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Eric Trump accompanies father to federal courthouse | Live updates


MIAMI (AP) — Follow along for live updates on former President Donald Trump, who is making his first court appearance Tuesday after being indicted on 37 charges related to the mishandling classified documents. The indictment marks the first time in U.S. history that a former president faces criminal charges by the federal government he once oversaw.



Trump rode to court with his son Eric, who accompanied the motorcade from the former president’s Doral resort to the federal courthouse in Miami.

CNN aired footage of Trump walking to a line of SUVs with his son by his side while someone yelled, “Let’s go Trump!”

The former president could be seen stopping and waving at supporters, as well as chatting with staff members. Eric Trump appeared to clap his father on the back just before he climbed in a vehicle.

As he rode to court, Trump posted on his social media site that the case against him was a “witch hunt.”

Later, outside the courthouse Trump lawyer Alina Habba said, “Today is not about President Donald J. Trump, who is defiant.”

“It is not about the Republican Party, it is not about the 2024 election,” Habba added. “It is about the destruction of longstanding principles that have set this country apart.”


What to know:

— What to expect when Trump appears in federal court to face charges

— Journalists so far outnumber protesters outside courthouse where Trump will appear

— A timeline of events leading to Trump’s indictment in the classified documents case

— Trump’s GOP defenders in Congress leap into action after months of preparation

— Who is Walt Nauta, the latest Trump loyalist to face potential jail time?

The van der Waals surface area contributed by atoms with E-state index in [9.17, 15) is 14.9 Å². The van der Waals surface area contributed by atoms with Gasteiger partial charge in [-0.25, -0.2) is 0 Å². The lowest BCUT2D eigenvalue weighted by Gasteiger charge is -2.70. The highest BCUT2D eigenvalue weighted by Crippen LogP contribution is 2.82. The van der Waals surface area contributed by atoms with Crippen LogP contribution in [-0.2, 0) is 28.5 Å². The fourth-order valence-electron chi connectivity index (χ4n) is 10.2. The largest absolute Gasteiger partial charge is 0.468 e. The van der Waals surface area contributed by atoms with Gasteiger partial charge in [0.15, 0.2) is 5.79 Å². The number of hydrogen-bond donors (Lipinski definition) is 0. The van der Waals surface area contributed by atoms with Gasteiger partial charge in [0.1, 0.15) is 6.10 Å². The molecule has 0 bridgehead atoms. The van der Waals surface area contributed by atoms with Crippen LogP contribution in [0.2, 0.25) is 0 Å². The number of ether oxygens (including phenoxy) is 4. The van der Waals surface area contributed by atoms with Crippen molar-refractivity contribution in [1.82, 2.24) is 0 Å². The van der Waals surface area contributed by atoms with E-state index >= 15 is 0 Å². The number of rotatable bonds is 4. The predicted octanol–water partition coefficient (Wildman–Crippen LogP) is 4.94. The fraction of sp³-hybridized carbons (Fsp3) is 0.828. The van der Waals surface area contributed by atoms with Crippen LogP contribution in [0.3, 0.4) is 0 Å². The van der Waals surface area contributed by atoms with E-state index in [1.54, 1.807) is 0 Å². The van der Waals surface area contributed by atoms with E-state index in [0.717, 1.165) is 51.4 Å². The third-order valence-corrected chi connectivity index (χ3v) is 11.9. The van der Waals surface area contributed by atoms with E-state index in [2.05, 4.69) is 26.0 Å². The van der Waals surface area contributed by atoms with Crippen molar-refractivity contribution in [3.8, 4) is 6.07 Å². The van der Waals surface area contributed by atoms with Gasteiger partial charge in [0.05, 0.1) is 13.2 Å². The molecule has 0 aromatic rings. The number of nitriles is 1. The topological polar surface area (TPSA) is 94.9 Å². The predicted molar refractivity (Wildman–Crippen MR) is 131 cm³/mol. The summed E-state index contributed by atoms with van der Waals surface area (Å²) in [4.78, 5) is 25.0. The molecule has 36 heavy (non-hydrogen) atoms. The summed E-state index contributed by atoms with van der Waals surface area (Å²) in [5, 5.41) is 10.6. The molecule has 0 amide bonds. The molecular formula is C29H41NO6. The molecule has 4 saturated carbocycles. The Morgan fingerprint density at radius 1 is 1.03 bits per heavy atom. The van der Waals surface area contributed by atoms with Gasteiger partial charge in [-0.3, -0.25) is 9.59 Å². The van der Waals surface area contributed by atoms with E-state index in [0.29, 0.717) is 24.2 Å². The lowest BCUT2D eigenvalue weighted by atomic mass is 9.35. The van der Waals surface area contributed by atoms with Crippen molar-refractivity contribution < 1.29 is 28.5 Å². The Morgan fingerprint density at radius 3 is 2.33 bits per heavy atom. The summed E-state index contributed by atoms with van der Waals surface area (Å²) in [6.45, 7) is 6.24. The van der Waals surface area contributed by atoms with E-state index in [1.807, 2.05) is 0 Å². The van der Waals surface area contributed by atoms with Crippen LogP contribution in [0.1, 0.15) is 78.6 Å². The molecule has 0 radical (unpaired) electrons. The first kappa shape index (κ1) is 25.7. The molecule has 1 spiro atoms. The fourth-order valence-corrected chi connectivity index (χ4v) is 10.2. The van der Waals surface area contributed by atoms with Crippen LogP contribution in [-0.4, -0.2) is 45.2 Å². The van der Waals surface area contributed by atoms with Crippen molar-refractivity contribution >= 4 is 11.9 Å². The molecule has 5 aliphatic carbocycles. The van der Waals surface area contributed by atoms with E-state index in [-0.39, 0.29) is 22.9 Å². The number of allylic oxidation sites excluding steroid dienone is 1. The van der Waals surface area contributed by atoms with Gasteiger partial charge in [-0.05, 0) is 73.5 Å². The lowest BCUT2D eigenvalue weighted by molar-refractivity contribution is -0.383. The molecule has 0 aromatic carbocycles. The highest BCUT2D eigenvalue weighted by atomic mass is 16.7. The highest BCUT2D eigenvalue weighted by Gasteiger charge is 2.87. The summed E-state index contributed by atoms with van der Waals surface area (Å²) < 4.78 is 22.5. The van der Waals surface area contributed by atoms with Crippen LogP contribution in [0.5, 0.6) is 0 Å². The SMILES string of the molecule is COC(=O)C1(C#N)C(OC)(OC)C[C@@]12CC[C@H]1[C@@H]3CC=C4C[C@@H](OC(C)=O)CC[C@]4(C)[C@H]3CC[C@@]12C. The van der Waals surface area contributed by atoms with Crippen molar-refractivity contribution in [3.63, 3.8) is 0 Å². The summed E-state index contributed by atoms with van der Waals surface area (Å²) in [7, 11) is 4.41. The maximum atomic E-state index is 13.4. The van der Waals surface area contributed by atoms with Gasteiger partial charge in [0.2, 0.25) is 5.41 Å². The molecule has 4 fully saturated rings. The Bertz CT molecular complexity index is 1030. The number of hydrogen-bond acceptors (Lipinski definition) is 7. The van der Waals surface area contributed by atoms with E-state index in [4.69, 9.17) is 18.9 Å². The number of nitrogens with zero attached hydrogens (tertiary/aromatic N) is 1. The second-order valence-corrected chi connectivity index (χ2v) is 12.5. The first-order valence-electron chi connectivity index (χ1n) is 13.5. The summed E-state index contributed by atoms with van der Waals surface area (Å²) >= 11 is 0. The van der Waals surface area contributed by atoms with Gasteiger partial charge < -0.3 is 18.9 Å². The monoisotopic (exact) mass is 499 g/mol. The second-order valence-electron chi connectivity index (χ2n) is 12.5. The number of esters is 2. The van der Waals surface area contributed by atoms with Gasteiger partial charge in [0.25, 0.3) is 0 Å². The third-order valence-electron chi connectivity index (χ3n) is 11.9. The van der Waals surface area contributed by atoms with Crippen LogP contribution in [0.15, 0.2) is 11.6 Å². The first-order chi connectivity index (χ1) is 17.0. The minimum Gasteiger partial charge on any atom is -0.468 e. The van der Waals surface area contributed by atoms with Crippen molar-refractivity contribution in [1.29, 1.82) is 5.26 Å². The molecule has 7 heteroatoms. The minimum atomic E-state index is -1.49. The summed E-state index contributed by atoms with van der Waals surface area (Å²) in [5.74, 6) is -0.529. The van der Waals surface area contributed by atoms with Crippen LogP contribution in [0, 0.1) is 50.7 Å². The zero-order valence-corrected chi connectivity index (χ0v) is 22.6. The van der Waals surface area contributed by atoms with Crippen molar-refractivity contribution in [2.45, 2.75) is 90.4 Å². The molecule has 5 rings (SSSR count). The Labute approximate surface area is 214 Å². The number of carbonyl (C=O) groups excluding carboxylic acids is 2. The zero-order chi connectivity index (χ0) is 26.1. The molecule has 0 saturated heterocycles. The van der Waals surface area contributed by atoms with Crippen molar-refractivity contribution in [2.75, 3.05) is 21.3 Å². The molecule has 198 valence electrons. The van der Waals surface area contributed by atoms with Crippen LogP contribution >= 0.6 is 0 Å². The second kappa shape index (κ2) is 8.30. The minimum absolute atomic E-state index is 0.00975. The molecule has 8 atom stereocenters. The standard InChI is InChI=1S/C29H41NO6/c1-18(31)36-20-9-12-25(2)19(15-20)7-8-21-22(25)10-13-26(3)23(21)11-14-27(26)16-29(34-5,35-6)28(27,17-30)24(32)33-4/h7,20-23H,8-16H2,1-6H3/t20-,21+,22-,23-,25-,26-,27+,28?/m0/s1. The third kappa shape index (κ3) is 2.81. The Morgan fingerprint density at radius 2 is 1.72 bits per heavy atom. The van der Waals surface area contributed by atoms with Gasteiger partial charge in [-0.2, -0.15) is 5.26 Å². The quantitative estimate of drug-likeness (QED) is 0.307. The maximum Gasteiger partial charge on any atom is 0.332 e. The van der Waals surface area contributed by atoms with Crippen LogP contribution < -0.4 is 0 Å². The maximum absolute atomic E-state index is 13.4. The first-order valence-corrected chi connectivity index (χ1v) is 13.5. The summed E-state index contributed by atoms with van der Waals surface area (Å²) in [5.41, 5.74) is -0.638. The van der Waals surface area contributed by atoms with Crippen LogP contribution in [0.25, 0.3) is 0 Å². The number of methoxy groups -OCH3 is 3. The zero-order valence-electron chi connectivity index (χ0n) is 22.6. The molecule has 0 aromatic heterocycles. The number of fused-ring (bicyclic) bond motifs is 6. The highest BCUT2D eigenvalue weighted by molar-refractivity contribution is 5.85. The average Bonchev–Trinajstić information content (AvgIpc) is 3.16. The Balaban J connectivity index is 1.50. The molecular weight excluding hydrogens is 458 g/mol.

Trump and an aide charged as a co-conspirator have been booked in Miami federal court.

That’s according to the U.S. Marshals Service, which said Trump and Walt Nauta had been booked shortly after they arrived Tuesday afternoon.

Both men are expected to appear at the defense table shortly on charges that they wrongly held onto classified documents.

The two men were seen arriving at court together.



Trump has arrived at the federal courthouse in Miami to formally surrender to authorities ahead of his court appearance on charges accusing him of illegally hoarding classified documents at his Mar-a-Lago estate in Florida.

Trump’s motorcade arrived Tuesday afternoon at the courthouse shortly before he’s scheduled to appear before a magistrate judge, a stunning moment in American history days after he became the first former president charged with federal crimes.

It’s the second criminal case Trump is facing as he seeks to reclaim the White House in 2024. He’s also accused in New York state court of falsifying business records related to hush-money payments made during the 2016 campaign.

Trump has denied any wrongdoing, saying he’s being unfairly targeted by political opponents who want to hurt his campaign. After his court appearance, Trump will return to New Jersey, where he’s expected to hold a press event to publicly respond to the charges.



Trump is on his way to the federal courthouse in Miami to face dozens of charges that he illegally hoarded classified documents.

Trump departed his Doral golf course Tuesday afternoon en route to the courthouse, where he is expected to surrender to federal authorities and face a judge.

The former president is not expected to have his mugshot taken but will have his digital fingerprints taken.

Trump was indicted last week on 37 felony charges accusing him of willfully retaining classified documents and obstructing justice.



A small group of pro-Trump supporters and anti-Trump protesters were squabbling in front of Miami’s federal courthouse as they awaited the former president’s appearance Tuesday.

A man with “Trump sucks” spray-painted on his jacket and pants shouted at supporters of the former president as they passed by while a man held a homemade “Free Trump” banner behind others who shouted at him. Dozens of supporters wrapped themselves in Trump flags or campaign merchandise as they milled about near the courthouse.

The crowd included far-right internet personality Anthime Gionet, who served a two-month prison sentence for streaming live video while he stormed the U.S. Capitol with a mob of Trump supporters on Jan. 6, 2021.

Gionet, better known as “Baked Alaska,” was livestreaming video of his interactions with people around the courthouse — something the terms of Gionet’s probation don’t appear to prohibit.

Meanwhile, Miami Mayor Francis Suarez, wearing a T-shirt with a police logo, toured the nearby media encampment and said he didn’t expect any disturbances.